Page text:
It about did me in. However, it also helped me grow in a way I would have never grown if I kept quiet and kept trying to keep the peace and make everyone approve of me. It hit that deep message inside of me that I would be unloved if I was really me and began to heal it. And it strengthened the call inside of me as a leader like never before.

As women, to really lead will mean we will have to live with disapproval. It’s just that simple. There’s no way around it.

We will have to go to bed at night feeling vulnerable.

We will have to live with weird feelings like people don’t like us.

We will have to stand up against resistance that questions our gifts and roles.

We will have to have hard conversations that will drain us.

We will have to have our motives and sometimes our faith be challenged.

We will have to feel awkward using our voice and living with what we say.

We will have to resist our desire to delete that facebook post or edit our blog entry because we are sure that it will make people uncomfortable.

We will have to wrestle with doubts about our abilities.

We will have to stand up and keep walking when we want to sit down or crawl again.

After all these years, it still happens to me. I leave certain situations feeling stupid. I preach a sermon at another church and wonder if they approve of me. I use my voice at a meeting and am sure that people were annoyed.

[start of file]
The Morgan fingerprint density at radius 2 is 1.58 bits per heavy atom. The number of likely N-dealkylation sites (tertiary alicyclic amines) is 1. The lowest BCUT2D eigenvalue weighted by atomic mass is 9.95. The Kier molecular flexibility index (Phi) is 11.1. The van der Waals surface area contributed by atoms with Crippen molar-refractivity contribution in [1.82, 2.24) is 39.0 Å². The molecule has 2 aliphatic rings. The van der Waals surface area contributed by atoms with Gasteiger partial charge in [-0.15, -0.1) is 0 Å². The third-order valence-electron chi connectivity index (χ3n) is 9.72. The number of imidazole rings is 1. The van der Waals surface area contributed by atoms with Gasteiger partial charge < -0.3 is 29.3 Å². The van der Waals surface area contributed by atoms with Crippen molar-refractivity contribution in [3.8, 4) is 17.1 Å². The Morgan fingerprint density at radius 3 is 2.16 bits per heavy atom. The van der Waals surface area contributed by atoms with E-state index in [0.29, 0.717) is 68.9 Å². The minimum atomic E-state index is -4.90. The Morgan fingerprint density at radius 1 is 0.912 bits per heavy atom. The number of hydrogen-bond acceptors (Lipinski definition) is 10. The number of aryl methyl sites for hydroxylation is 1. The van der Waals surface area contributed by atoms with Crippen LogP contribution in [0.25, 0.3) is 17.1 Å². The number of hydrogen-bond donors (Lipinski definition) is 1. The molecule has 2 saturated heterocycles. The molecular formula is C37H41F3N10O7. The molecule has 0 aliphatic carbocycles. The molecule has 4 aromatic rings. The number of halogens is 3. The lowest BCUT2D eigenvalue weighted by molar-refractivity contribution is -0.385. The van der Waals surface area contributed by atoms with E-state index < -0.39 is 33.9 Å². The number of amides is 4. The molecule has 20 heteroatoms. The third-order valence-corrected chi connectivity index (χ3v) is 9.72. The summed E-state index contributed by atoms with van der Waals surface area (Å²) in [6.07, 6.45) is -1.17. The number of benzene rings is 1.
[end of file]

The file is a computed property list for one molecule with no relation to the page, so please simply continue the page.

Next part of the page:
Yep, I am living with disapproval.

My guess is that a lot of us out here struggle with the same thing.  We hold back as leaders because we are afraid of being misperceived. We push down the call that God has put in us because of the hazards involved.  It makes me think of the scripture in Galatians 1:10 when the apostle Paul asks, “Am I now trying to win the approval of human beings, or of God? Or am I trying to please people? If I were still trying to please people, I would not be a servant of Christ.”

My hope for me and for all of us here at SheLoves is that we will become more and more able to live with disapproval, whatever that looks like in our different contexts and roles.

It’s what leaders have to learn to do.


Image credit: Gisella Klein

Kathy Escobar
Kathy Escobar co-pastors The Refuge, a Christian community and mission center in North Denver. A trained spiritual director, speaker, and advocate, she also blogs regularly about life and faith at and is the author of Faith Shift and Down We Go—Living out the Wild Ways of Jesus. A mom of 5 young adults and teens, she is married to Jose and lives in Arvada, Colorado.
Kathy Escobar

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  1. This piece touched my heart so deeply. Thank you so much, Kathy.